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(see also the separate children's and the SF sections)

Click on the book's name or the summary to find out more. Most recent additions are printed in blue. To see just the very best, rated books, click here. For the still superb rated books, click here.

Natural Acts David Quamman Collection of beautifully crafted short pieces on science and nature, especially good on unexpected animal topics. Biology, overview
Natural Computing Dennis Shasha & Kathy Lazere Remarkable stories from the individuals working at the edge of what's possible with computers - just lacks a bit of 'is this realistic?' Technology
Nature via Nurture Matt Ridley A superbly balanced picture of the ages-old debate between nature and nurture, and the latest thinking to emerge from genetic science Human science
Nature's Robots: A History of Proteins Charles Tanford & Jacqueline Reynolds Accessible history of science textbook on proteins and their discovery, but not really popular science Biology
Neutrino Frank Close Small but totally fascinating book on the hunt for this most elusive of quantum particles. Superb insight into the way real science works. Physics
The Never Ending Days of Being Dead Marcus Chown A clear exploration of some of the big questions in physics, bringing in a range of weird and wonderful theories Physics, cosmology
The New Killer Germs Pete Moore Very effective if depressing account of our battle against bacteria and viruses, and how things are likely to get worse in the future Human science
New Theories of Everything John D. Barrow Hard to read, but insightful exploration of the nature of theories in science and how they are constructed, particularly around physics and theories of everything. Physics
The Northern Lights Lucy Jago Kristian Birkeland, the Norwegian scientist who first uncovered the secret of the Northern Lights Biography, physics
Not a Chimp Jeremy Taylor Convincing exploration of the very real differences between humans and chimps, overlooked by simply comparing genes Human science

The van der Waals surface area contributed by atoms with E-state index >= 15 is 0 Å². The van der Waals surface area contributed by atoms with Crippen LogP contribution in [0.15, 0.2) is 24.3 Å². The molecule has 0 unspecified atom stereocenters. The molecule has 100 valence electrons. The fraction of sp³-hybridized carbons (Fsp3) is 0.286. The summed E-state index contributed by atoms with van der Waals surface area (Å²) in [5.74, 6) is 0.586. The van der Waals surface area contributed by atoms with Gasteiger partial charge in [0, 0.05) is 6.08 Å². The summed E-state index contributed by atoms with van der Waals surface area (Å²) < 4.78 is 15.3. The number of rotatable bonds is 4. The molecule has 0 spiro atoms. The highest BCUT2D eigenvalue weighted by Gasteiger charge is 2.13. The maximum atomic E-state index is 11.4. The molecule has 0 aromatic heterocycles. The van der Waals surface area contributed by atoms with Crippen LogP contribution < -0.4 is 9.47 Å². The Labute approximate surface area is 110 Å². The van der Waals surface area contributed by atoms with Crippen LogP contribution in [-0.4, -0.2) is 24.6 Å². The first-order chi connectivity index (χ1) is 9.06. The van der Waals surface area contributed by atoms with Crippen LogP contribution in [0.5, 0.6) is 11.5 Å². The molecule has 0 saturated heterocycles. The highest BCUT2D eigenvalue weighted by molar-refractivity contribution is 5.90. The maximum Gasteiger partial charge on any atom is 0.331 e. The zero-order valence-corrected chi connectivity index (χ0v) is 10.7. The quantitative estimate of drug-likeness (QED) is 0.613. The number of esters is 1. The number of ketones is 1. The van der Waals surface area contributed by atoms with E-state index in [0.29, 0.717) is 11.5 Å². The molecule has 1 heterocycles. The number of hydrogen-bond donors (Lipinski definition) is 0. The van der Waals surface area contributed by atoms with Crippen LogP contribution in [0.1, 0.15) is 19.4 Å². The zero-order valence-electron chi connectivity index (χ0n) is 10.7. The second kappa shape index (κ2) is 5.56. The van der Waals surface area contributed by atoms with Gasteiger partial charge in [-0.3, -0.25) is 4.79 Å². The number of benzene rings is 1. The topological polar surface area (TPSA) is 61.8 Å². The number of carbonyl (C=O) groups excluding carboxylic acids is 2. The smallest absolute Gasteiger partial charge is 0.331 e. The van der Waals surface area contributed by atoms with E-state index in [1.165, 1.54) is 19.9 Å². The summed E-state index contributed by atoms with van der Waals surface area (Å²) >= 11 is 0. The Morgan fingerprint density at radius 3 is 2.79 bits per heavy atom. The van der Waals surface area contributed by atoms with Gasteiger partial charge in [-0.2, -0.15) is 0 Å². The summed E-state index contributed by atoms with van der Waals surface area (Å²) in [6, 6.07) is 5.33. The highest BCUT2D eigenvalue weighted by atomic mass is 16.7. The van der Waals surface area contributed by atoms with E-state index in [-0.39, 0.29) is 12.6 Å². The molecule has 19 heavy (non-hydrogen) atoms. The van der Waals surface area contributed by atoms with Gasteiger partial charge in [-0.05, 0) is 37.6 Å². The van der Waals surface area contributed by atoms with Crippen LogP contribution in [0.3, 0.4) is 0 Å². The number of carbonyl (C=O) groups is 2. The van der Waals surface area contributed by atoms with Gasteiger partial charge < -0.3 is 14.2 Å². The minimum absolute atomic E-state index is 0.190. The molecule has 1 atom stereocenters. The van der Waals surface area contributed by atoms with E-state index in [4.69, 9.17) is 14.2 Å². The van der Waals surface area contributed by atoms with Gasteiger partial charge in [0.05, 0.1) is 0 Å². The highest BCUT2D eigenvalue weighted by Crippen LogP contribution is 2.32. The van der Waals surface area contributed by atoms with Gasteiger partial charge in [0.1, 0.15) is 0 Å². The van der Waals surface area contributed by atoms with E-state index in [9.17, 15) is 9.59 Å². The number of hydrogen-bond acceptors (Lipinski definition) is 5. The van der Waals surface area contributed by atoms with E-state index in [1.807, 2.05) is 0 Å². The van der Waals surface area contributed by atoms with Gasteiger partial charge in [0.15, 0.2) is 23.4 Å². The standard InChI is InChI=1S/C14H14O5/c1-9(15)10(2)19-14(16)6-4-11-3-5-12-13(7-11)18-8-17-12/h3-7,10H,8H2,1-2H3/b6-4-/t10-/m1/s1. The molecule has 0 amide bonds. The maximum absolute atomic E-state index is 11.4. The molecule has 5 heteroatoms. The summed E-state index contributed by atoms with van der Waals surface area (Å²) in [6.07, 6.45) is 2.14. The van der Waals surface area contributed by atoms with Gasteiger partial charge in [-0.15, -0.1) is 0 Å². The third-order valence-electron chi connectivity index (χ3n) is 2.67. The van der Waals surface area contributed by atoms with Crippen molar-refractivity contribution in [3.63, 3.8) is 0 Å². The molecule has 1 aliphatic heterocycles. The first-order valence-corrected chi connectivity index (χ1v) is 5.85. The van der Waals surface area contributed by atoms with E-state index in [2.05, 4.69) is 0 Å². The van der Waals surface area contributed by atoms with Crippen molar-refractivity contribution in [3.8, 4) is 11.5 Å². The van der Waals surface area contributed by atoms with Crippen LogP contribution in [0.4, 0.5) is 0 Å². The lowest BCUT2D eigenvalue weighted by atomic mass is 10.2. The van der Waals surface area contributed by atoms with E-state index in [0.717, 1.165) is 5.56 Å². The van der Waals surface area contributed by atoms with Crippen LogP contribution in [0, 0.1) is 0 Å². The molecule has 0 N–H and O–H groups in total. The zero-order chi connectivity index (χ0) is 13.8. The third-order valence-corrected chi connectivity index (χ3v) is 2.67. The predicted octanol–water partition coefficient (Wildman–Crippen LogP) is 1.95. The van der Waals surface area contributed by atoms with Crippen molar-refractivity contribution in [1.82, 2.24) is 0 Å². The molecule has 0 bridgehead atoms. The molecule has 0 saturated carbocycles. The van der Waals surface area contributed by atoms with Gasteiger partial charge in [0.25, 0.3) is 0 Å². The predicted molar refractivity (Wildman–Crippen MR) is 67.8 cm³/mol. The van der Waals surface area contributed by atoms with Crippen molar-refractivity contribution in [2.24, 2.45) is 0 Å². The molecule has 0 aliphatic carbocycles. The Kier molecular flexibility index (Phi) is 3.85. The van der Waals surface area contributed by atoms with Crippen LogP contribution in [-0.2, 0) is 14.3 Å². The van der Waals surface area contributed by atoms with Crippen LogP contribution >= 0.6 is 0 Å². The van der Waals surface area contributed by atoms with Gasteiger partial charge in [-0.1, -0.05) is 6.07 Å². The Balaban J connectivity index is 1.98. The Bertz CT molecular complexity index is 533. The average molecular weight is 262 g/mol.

Not Exactly Kees van Deemter A study of vagueness in language, logic, computing, and everyday life. Highly original but often abstract, and could be more cohesive. Overview
Nothing: a very short introduction Frank Close Turns out to be more 'basic ideas in modern physics', often well presented, though very compact - but not quite what the title promises. Physics
The Nothing that Is Robert Kaplan An enjoyable tour around that most significant gap in our counting system, zero Maths
Not Even Wrong Peter Woit Stunning but hugely difficult book describing the failing of string theory and why it perhaps isn't even science. [UNRATEABLE] Physics
No Two Alike Judith Rich Harris A real page turner as the author explores how personalities differ, with a style that owes as much to a murder mystery as a science book Human science
Number Freak Derrick Niederman Goes through every number from 1 to 200 trying to find interesting things to say about it. A bit like counting sheep. Maths
Number Freaking Gary Rimmer Entertaining book of strange statistics. The format (guess the answer from three) gets a little tedious Maths
Numbers: a very short introduction Peter M. Higgins Pocket introduction to the nature of numbers. A mixed bag - some bits interesting, some rather dull.. Maths
On Being Peter Atkins Interesting attempt to apply scientific thinking to the 'great questions of existence' - specifically the beginnings and endings of everything. Overview
Once Before Time Martin Bojowald Explanation of loop quantum gravity, the main competitor to string theory. Knows his stuff, but not how to write about it. Physics, cosmology
The One True Platonic Heaven John L. Casti Cleverly written fictional encounter between key physicists and mathematicians at the IAS - with some politics thrown in for fun Overview
The Origins of Meaning James R. Hurford A detailed and scholarly, but accessible, survey of the evolution of linguistic meaning. Human science
Our Cosmic Habitat Martin Rees A clear and well-written guide to the universe from the Astronomer Royal Cosmology, astronomy
Our Inner Ape Frans de Waal The affection the author feels for chimps and bonobos comes through strongly as he explores the behaviour of our closest relatives, and what it can tell us about ourselves Biology
The Oxford Book of Modern Science Writing Richard Dawkins Interesting collection of extracts from many great science writers and scientists. Excellent sampler. Overview
The Oxford Dictionary of Scientific Quotations W. F. Bynum and Roy Porter Absolutely brilliant collection of quotations from scientists and about science. An absolutely must-have reference. Overview